Despite these problems and others, firm U.S. support for the FTA is urgently needed, given the precarious politics of the deal in Canada. Under applicable U.S. legislation, the president's signing of the accord before January 3 set off the fast-track process.(36) Congress seems to favor delaying its study of the agreement; many are angry that the two-month delay in reaching a final wording of the agreement prevented informed action in the interval, and House Speaker Jim Wright has said the FTA vote won't come until late summer at the earliest.(37) Congress could also try to bluff to obtain additional concessions from Canada before acquiescing to the agreement; given the tense political situation in Ottawa, this would almost certainly doom the agreement there. Finally, Congress could decide to include Canada within the provisions of the upcoming omnibus trade package, being debated in the spring of 1988 before the FTA enabling legislation is even ready. The resulting trade bill would give U.S. firms handy tools to claim that almost any foreign imports are "unfair competition."(38) This would also deal a fatal blow to the success of the agreement in Canada, and thus ensure the defeat of the Conservatives at the next election.
It is plausible to surmise that the Reagan administration's debacle in Iran spurred the president to conclude the Intermediate-Range Nuclear Forces Treaty as a device to reclaim the moral high ground in world affairs. Similarly, the Mulroney government's unprecedented ill-repute has transformed its free-trade agenda into a lifeline that it might in easier times have jettisoned to placate rent seekers.
The United States could set an example through speedy passage of the FTA, perhaps accompanied by a strong reminder that the alternative to the FTA is not the status quo but a continued slide toward protectionism on both sides of the border. Such passage could help open up to entrepreneurs and consumers what will in 10 years become the largest free- ish trade zone in the world. Alternatively, myopic U.S. elected officials could seal the fate of Canada's first quasi- free-market government in decades. Hanging in the balance is a measure that represents, arguably, one of the most significant advancements in the cause of freedom on this continent since 1787.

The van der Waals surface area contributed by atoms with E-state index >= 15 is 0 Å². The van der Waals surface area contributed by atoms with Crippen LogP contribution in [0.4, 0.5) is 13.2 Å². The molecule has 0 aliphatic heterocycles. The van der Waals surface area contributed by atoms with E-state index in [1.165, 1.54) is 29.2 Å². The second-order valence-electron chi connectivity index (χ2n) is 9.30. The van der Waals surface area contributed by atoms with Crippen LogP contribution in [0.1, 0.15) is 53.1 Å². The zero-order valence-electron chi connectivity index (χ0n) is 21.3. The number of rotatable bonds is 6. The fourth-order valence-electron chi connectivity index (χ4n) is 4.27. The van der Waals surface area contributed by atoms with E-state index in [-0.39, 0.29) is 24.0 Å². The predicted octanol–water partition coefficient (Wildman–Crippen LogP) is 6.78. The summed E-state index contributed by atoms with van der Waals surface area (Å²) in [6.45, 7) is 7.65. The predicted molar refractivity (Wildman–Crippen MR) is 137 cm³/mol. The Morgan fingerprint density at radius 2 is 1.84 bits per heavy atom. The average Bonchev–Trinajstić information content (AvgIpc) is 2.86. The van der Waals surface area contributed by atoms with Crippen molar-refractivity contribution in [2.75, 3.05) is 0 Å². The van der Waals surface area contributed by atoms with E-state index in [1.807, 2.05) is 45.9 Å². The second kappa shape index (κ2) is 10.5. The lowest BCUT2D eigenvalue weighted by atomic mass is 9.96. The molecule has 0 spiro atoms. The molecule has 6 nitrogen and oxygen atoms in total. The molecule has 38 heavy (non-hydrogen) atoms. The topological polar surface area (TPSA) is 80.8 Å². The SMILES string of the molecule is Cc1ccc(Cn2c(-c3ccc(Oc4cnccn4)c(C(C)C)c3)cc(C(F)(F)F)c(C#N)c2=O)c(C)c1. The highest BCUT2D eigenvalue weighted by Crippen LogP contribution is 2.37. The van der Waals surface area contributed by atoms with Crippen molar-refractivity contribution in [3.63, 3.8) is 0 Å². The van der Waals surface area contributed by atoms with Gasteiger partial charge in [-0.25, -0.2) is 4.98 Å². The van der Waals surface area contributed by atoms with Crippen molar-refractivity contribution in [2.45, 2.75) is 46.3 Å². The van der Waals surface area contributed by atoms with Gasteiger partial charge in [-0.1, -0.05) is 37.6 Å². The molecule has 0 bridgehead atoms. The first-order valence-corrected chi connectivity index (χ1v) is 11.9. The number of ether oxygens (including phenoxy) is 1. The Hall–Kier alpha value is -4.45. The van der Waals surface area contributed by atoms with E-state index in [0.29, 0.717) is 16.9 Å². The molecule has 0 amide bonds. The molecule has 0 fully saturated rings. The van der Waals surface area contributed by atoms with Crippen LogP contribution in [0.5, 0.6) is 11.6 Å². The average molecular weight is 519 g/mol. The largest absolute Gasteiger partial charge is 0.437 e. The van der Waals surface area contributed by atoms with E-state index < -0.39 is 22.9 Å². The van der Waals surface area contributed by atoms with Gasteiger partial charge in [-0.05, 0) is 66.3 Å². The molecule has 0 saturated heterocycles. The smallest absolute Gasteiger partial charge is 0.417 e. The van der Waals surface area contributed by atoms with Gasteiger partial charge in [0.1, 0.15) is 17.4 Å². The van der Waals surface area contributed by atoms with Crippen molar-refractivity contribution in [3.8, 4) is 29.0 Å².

(1) The tariff, put in effect on the same day the first round of free trade negotiations between the two countries was completed, was implemented under a provision of U.S. trade laws that does not require proof of foreign unfair trade practices. In fact, the Canadian lumber industry is competitive and nonsubsidized. As an aside, it is worth emphasizing that tariffs, in this author's opinion, are clearly unjustified even if an entity, including a foreign government, is subsidizing the export. Scholars have long argued that selling each item at a loss but making it up on volume just doesn't work, but if someone wants to bestow a gift on us, why should we discriminate on the basis of that person's citizenship?
(2) Toronto Globe and Mail, October 10, 1987, p. B2.
(4) Indeed, the granting of linguistic and religious rights to French-speaking settlers was a direct result of fears that those settlers would join American revolutionaries against the Crown. It is fairly well known that General Benedict Arnold's invasion of Quebec might have succeeded had it not been so ineptly planned.
(5) Donald Creighton's classic work of Canadian history, The Empire of the St. Lawrence (Toronto: Macmillan, 1970), demonstrates that much of the thrust of early Canadian history can be seen as the creation and imposition of an inefficient east-west market structure. The transcontinental railroad has never been cost-efficient, and even today, despite heavy subsidy, it loses money.